Rain poured down on a migrant caravan camp Thursday and into the night, turning squalid living conditions into a muddy mess.
It’s gotten so bad that many of the 6,000 migrants are being moved to a different shelter 30 minutes away, according to reporters at the scene.
The migrants — many of them from Honduras — have been complaining about long wait times at the port of entry between Tijuana and the sanctuary state of California as border officials try to process a massive number of asylum requests.
They are also upset about the conditions in the camp, including the food that’s been provided. Others aren’t eating at all, choosing to stage a hunger strike in hopes of prompting officials to move more quickly.
The mayor of Tijuana is complaining, too, but his beef is with the organizers who gathered migrants to bombard the port of entry between his city and San Diego in massive numbers all at once in an effort that, to some, seemed intended to fail.
According to Fox News, Mayor Juan Manuel Gastélum — who has been seen wearing a red “Make Tijuana Great Again” hat — wants the caravan organizers arrested for creating what he has described as a “humanitarian crisis.”
“Those are the real criminals because they're dealing with the lives of people,” Gastélum declared.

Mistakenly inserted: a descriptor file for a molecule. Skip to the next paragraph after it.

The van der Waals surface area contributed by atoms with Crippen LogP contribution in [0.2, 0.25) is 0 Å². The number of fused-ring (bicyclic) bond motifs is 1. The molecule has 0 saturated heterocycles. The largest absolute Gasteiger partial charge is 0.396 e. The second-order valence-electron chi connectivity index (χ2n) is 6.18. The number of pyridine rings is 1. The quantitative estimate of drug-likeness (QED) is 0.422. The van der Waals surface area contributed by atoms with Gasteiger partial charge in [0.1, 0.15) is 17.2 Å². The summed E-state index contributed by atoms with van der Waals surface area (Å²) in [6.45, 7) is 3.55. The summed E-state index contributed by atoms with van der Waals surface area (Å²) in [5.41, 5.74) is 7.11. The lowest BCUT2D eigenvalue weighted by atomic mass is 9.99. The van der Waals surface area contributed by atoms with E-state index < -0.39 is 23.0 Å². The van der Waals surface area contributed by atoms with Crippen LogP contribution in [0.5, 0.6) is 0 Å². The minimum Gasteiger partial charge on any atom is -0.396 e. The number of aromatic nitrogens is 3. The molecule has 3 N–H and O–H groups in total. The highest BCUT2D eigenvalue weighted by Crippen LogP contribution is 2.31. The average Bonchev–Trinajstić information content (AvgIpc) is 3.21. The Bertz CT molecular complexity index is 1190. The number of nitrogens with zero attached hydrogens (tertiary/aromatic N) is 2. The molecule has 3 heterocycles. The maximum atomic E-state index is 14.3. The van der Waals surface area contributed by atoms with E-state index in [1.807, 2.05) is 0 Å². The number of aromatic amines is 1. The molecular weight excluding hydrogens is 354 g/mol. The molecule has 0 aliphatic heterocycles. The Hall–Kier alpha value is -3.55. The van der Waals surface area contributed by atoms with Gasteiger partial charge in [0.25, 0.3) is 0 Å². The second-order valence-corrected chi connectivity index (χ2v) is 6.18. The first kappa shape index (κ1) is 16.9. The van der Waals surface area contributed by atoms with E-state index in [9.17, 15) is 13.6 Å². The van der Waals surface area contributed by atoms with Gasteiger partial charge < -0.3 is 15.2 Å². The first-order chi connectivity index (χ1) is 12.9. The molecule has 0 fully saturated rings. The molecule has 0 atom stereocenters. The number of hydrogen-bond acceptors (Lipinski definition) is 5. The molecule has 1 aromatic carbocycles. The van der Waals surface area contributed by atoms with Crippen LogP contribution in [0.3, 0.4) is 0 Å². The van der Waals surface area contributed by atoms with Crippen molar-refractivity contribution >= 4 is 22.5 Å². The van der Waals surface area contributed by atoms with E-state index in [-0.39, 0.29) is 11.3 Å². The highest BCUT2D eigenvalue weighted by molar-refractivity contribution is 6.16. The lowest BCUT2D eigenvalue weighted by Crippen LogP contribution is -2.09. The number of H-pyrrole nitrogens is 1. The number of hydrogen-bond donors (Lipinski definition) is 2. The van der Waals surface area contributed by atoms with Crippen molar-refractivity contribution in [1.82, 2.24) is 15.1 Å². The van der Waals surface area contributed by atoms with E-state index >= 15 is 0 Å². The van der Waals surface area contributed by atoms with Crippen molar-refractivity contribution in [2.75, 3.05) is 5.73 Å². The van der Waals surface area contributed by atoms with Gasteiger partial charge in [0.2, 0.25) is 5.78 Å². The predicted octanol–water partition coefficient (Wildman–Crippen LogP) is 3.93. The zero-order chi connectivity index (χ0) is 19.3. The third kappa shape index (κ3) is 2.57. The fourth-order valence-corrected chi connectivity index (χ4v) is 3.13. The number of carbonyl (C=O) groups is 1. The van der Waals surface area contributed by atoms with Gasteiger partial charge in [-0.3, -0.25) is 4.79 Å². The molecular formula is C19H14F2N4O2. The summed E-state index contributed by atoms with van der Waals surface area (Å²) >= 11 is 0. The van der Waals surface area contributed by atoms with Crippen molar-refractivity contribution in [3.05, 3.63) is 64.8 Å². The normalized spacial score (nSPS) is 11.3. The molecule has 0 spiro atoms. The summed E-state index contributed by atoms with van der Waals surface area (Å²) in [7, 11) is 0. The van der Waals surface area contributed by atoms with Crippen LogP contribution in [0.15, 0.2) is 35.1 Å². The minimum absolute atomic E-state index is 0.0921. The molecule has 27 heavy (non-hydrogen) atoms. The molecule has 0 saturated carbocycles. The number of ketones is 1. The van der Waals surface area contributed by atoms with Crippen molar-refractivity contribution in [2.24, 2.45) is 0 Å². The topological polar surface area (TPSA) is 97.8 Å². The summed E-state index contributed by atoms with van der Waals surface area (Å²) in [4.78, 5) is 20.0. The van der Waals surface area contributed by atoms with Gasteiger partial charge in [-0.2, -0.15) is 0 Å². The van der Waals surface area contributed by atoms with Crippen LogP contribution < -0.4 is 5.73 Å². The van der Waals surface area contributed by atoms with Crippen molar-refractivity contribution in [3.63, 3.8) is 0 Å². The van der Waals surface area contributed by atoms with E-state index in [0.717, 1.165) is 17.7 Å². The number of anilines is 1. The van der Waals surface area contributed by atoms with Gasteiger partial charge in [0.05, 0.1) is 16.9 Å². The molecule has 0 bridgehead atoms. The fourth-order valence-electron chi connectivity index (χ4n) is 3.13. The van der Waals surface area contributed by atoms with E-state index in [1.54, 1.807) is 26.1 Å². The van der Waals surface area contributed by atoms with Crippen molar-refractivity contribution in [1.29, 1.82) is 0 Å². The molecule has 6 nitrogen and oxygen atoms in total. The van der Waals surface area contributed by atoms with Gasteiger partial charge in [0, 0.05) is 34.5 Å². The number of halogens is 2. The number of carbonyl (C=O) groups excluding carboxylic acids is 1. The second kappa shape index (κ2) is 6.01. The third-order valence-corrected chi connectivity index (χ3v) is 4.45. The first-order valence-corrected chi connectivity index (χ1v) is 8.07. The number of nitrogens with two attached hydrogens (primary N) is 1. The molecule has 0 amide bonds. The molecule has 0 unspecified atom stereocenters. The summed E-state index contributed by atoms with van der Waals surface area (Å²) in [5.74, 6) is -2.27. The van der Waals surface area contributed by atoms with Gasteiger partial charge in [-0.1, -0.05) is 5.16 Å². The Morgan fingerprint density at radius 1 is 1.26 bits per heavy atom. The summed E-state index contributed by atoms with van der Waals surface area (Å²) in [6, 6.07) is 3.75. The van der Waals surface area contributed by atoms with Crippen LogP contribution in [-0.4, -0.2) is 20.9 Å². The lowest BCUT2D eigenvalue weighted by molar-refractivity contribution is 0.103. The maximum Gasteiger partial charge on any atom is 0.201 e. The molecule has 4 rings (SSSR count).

Feeding, sheltering, and protecting the caravan has been a financial burden on the city of 1.7 million, taking $30,000 out of the municipal budget every day. That source of funding has now run dry.
“We won’t compromise the resources of the residents of Tijuana. We won’t raise taxes tomorrow to pay for today’s problem,” he said earlier.
“I’m not going to break public services to solve this problem,” he vowed again.
A recent border clash after 500 of the caravan migrants rushed the U.S.-Mexico border — with some of them assaulting U.S. Border Patrol Agents — has hurt Gastélum’s city as well by forcing the temporary closure of the busiest land crossing port of entry in the U.S. Legal travel and trade flow across the border in huge volumes on a daily basis.
“In those six hours that the border was closed, we lost approximately 129 million pesos [US $6.3 million],” the mayor pointed out. “That's not fair. How do you think people from Tijuana feel towards those people who are making problems?”
Three more caravans are making their way north through Mexico.